Tnx 4 ds..i used affor..and it became soo thick ooo..but next tym i ll try it agn

January 31, 2018
Chy Anegbu
Reply

ok, thanks for your feedback.

February 2, 2018
itunuoluwa
Reply

Thanks alot, I am a Yoruba lady that loves Igbo soups. I am cooking it today and your guide is simple. Would upload pictures soon.

March 22, 2018
Folashade
Reply

This is wonderful, kudos to chef chidi but please i have a question, i get how to add the other ingredients but how to pound the cocoyam (sorry is it the normal cocoayam or igbo cocoayam) is what is confusing because am a yoruba lady and so much cherish bitterleaf soup. Pls if you can make video on it, it will be highly appreciated

June 8, 2018
Chef Chidi
Reply

We use a specie we call “Anambra cocoyam” that’s the common name. There are lots of species. Thanks for your feedback.

June 10, 2018
Khadeejah
Reply

This is lovely. I have learnt a lot, thanks.

June 12, 2018
odiri
Reply

Thanks alot, I can now cook bitter leave soup very well

September 29, 2018
Judith
Reply

Pls How do I use dried grounded cocoyam to cook bitter leaf soup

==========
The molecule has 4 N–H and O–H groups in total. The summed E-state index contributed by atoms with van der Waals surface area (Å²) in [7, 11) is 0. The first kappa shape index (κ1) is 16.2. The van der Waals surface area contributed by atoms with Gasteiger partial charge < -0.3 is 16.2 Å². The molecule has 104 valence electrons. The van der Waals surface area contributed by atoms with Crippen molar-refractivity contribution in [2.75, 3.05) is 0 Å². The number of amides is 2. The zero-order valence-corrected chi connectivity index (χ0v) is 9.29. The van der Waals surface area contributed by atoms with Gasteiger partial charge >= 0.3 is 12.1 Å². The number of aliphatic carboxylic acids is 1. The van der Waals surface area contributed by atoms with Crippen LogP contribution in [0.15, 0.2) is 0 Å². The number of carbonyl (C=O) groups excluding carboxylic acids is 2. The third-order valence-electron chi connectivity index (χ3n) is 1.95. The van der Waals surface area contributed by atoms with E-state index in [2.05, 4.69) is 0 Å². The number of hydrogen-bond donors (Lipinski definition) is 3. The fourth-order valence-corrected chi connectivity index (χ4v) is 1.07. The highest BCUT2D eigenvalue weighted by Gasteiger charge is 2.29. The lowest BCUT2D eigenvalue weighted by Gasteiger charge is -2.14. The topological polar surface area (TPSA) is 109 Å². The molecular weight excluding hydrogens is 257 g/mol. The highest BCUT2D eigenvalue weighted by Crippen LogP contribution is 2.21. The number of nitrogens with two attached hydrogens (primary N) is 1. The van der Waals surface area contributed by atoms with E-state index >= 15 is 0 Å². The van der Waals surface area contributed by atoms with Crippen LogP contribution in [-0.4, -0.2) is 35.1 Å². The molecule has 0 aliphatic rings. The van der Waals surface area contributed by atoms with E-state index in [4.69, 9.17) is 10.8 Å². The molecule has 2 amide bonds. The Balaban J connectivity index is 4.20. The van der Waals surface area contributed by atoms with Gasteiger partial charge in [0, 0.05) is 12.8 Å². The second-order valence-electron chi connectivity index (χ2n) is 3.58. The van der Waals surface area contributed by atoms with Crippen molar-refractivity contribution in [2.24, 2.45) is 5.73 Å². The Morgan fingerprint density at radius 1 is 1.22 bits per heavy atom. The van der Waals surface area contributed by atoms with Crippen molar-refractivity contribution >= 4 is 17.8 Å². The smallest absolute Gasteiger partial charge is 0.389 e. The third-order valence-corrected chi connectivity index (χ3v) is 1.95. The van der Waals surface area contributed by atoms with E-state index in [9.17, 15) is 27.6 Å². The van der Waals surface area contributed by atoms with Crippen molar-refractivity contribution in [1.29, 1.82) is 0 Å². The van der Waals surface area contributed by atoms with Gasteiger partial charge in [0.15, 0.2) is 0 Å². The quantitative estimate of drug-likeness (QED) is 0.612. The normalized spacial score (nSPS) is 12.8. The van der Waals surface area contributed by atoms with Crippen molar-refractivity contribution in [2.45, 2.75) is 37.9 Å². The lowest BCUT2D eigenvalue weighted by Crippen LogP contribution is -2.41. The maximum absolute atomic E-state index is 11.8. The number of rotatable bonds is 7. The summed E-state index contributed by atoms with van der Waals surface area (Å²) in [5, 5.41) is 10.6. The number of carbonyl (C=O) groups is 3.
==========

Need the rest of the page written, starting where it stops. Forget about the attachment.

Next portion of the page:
October 20, 2018
Maria
Reply

I really love this soup, at least now I can prepare it my self, tnx alot

November 12, 2018
Grace
Reply

Thanks Chy, I’ll give it a try today.

December 19, 2018
Sarah
Reply

I’m sure making this tonight…… Yummyyyy

May 24, 2019
Smart Emmanuel
Reply

Am a young guy that lives alone, i used ur exact procedures in cooking my ofe onugbu. When am done my close neigbours dat percieved the aroma dat comes out of my pot,, where this boy can cook for Africa…. All thanks too uu

June 3, 2019
Damilola
Reply

I know wif dis video I will b able to make it cos my hubby loves it. Thanks

June 11, 2019
Charity oga
Reply

Thank you for the recipe. But I am a bit confused about the cocoyam part. Did you boil the cocoyam before pounding or you pounded it raw?

May 15, 2020
Chy Anegbu
Reply

Cook, then pound.

May 17, 2020
Mrs Exclusive
Reply

Wow great, exactly the way I do prepare my own ofe onugbu.

September 25, 2020